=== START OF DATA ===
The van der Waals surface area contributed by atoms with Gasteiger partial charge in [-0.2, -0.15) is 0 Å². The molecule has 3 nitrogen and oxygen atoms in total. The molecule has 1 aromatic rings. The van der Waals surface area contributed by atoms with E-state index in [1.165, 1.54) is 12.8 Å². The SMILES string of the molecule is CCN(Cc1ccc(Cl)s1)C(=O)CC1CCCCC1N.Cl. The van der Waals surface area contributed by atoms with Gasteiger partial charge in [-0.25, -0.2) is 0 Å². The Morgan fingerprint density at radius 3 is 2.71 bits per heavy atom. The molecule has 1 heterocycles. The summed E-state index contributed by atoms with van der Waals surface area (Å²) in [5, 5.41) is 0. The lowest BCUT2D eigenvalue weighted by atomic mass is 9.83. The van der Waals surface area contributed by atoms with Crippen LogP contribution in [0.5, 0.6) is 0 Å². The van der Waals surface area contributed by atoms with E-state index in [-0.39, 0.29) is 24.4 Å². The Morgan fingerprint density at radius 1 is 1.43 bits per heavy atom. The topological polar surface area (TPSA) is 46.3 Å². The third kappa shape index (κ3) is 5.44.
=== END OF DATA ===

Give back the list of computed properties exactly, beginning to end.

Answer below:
The van der Waals surface area contributed by atoms with Gasteiger partial charge in [-0.2, -0.15) is 0 Å². The molecule has 3 nitrogen and oxygen atoms in total. The molecule has 1 aromatic rings. The van der Waals surface area contributed by atoms with E-state index in [1.165, 1.54) is 12.8 Å². The SMILES string of the molecule is CCN(Cc1ccc(Cl)s1)C(=O)CC1CCCCC1N.Cl. The van der Waals surface area contributed by atoms with Gasteiger partial charge in [-0.25, -0.2) is 0 Å². The Morgan fingerprint density at radius 3 is 2.71 bits per heavy atom. The molecule has 1 heterocycles. The summed E-state index contributed by atoms with van der Waals surface area (Å²) in [5, 5.41) is 0. The lowest BCUT2D eigenvalue weighted by atomic mass is 9.83. The van der Waals surface area contributed by atoms with Crippen LogP contribution in [0.5, 0.6) is 0 Å². The van der Waals surface area contributed by atoms with E-state index in [-0.39, 0.29) is 24.4 Å². The Morgan fingerprint density at radius 1 is 1.43 bits per heavy atom. The topological polar surface area (TPSA) is 46.3 Å². The third kappa shape index (κ3) is 5.44.